Monday, March 29, 2010


April 10....the next national administration of the ACT. Really too late to start studying, but a few quick tips could help raise that score by a point or two. For English and Math you might need 2 more correct answers to gain one more section score point; each Reading and Science Reasoning question should usually give you a point. Four more section score points are needed to raise the composite average by just one point.

ENGLISH: Recognize the punctuation questions relating to independent sentences. You always need a full sentence in front of a period, semi-colon, comma-conjunction, or colon. For the first 3 you also need a full sentence (not a prepositional phrase) after the punctuation. A colon can be followed by either a full sentence or a list or just more detail.

Recognize prepositions. They introduce phrases, not full sentences, and might need a comma at most.

SHORTER IS BETTER. At least consider the shortest alternative since it's the right answer more often than not.

MATH: Avoid silly mistakes, especially on the first 30 questions. And work problems for the entire hour; there are some easy questions in the last 10.

READING: Keep moving. Don't get "stuck" on one difficult question. Unless you're working toward a perfect score (which means you've been studying for weeks), you don't need to get every question right. Take the loss of one point rather than denying yourself the chance to gain 2 by finding easier questions further along in the section.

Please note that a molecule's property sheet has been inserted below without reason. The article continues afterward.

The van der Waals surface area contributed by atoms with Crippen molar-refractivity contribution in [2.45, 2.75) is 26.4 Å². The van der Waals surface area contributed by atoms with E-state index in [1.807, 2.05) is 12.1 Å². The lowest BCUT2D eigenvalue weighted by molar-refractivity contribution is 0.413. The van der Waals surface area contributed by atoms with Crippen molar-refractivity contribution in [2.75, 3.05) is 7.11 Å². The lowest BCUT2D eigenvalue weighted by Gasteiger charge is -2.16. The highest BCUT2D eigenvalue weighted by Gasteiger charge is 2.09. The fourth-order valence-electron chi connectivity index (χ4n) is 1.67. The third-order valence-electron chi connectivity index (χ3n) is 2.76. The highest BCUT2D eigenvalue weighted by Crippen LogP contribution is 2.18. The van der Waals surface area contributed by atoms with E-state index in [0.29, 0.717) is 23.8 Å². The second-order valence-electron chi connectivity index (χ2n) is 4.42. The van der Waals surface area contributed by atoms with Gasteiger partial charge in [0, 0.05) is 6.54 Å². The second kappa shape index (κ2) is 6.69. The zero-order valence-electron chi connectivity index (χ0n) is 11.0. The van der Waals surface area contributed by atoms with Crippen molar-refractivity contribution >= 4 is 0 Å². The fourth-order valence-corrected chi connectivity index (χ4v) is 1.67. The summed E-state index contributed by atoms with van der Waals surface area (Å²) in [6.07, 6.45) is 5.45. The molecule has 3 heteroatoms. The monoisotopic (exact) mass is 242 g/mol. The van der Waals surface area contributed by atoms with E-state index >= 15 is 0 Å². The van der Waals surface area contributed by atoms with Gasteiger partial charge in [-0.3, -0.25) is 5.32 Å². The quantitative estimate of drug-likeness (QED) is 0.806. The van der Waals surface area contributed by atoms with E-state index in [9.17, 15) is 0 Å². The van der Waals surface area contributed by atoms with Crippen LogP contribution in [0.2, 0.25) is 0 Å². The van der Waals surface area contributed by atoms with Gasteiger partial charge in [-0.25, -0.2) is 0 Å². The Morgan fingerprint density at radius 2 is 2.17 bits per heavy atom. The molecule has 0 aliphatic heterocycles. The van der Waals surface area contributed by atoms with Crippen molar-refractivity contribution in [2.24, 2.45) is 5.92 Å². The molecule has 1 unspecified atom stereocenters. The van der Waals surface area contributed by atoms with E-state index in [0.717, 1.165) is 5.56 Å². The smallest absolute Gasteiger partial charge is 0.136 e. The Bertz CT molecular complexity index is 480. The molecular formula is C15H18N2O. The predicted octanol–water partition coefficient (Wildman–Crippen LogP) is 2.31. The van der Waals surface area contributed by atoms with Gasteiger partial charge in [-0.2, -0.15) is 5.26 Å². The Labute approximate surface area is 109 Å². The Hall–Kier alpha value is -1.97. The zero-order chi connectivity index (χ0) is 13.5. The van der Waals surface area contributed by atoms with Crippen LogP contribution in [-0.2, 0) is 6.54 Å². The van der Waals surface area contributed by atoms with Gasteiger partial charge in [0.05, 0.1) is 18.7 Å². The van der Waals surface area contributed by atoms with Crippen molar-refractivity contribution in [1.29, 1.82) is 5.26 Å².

SCIENCE REASONING: Get the first two questions in every data set correct. These ask if you can read the data given and the answer should be "sure." If the last 2 questions are too hard, default them and move on to the next data set where the first few questions will be easier.

IN GENERAL: Leave nothing blank. Pick a default answer and use it to fill in bubbles for any question you can't answer. ONE DEFAULT ONLY. Pick the first, second, third, fourth, or fifth alternative and use only that one for default. Statistically you will be correct 20 - 25% of the time. Arbitrarily picking a different alternative every time could result in a success rate of 0%!

SIT UP! If you start to fade, take a second to sit up straight, stretch, breath deeply. Get the brain oxygenated again and dig back in!!

GOOD LUCK! And remember that if your score doesn't turn out to be what you hoped, there is also June, September, and October for 2011 graduates. With any of these test dates, you'll have results in time for early admission to most colleges.


  1. Thanks! These are great tips! But just saying, in the "general" section, excluding the possibility of suggestion, there is no statistical relevance to choosing different answers rather than a default. The odds of a dice roll are the same no matter what number you are looking for.

    1. The ACT is a little different than rolling a die, a situation in which each roll is independent. On the ACT, I've never found a key that has the same answer position (first, second, etc) for more than 3 consecutive questions. Therefore, if I choose A, then B, then C, e.g., I could miss every correct answer. If I select one position, say the third...C and H...there is a greater chance that I will get about 20 to 25% of the answers (depending on whether there are 4 or 5 alternatives) through thoughtful default. Of course there is no guarantee and this statistic was calculated using large numbers of default answers, but calculating the frequency of A, B, C, etc answers over any two ACTs will result in each alternative position receiving an equal number of "hits." So pick a default and stick with it. There's no penalty so you have nothing to lose.